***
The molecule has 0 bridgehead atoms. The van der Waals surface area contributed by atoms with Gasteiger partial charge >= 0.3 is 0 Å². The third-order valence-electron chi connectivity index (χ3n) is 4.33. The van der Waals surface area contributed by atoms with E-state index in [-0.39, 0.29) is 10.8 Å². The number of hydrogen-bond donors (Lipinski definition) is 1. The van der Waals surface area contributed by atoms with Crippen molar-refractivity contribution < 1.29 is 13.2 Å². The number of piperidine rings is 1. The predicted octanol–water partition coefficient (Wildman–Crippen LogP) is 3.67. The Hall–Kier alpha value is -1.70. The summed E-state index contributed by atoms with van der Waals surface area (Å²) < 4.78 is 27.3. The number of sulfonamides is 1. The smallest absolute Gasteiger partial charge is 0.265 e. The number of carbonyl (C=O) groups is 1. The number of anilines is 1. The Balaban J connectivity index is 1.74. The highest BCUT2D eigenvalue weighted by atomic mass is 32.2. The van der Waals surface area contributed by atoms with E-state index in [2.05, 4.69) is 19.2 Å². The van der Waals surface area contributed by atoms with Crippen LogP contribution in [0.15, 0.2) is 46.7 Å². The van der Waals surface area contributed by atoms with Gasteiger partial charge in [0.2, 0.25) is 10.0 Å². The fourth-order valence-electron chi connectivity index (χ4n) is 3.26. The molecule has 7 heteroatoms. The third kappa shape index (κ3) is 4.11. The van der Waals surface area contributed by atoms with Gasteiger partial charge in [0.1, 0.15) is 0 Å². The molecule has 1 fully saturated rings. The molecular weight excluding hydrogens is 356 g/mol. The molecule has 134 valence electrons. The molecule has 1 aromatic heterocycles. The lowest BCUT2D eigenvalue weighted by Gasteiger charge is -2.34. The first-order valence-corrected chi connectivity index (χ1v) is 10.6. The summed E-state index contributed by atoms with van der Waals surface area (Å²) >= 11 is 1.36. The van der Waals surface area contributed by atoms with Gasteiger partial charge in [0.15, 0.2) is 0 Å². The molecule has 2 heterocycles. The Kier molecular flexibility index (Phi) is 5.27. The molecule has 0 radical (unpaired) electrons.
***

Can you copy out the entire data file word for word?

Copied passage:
The molecule has 0 bridgehead atoms. The van der Waals surface area contributed by atoms with Gasteiger partial charge >= 0.3 is 0 Å². The third-order valence-electron chi connectivity index (χ3n) is 4.33. The van der Waals surface area contributed by atoms with E-state index in [-0.39, 0.29) is 10.8 Å². The number of hydrogen-bond donors (Lipinski definition) is 1. The van der Waals surface area contributed by atoms with Crippen molar-refractivity contribution < 1.29 is 13.2 Å². The number of piperidine rings is 1. The predicted octanol–water partition coefficient (Wildman–Crippen LogP) is 3.67. The Hall–Kier alpha value is -1.70. The summed E-state index contributed by atoms with van der Waals surface area (Å²) < 4.78 is 27.3. The number of sulfonamides is 1. The smallest absolute Gasteiger partial charge is 0.265 e. The number of carbonyl (C=O) groups is 1. The number of anilines is 1. The Balaban J connectivity index is 1.74. The highest BCUT2D eigenvalue weighted by atomic mass is 32.2. The van der Waals surface area contributed by atoms with E-state index in [2.05, 4.69) is 19.2 Å². The van der Waals surface area contributed by atoms with Crippen LogP contribution in [0.15, 0.2) is 46.7 Å². The van der Waals surface area contributed by atoms with Gasteiger partial charge in [0.2, 0.25) is 10.0 Å². The fourth-order valence-electron chi connectivity index (χ4n) is 3.26. The molecule has 7 heteroatoms. The third kappa shape index (κ3) is 4.11. The van der Waals surface area contributed by atoms with Gasteiger partial charge in [0.1, 0.15) is 0 Å². The molecule has 1 fully saturated rings. The molecular weight excluding hydrogens is 356 g/mol. The molecule has 134 valence electrons. The molecule has 1 aromatic heterocycles. The lowest BCUT2D eigenvalue weighted by Gasteiger charge is -2.34. The first-order valence-corrected chi connectivity index (χ1v) is 10.6. The summed E-state index contributed by atoms with van der Waals surface area (Å²) >= 11 is 1.36. The van der Waals surface area contributed by atoms with Gasteiger partial charge in [0.15, 0.2) is 0 Å². The molecule has 2 heterocycles. The Kier molecular flexibility index (Phi) is 5.27. The molecule has 0 radical (unpaired) electrons.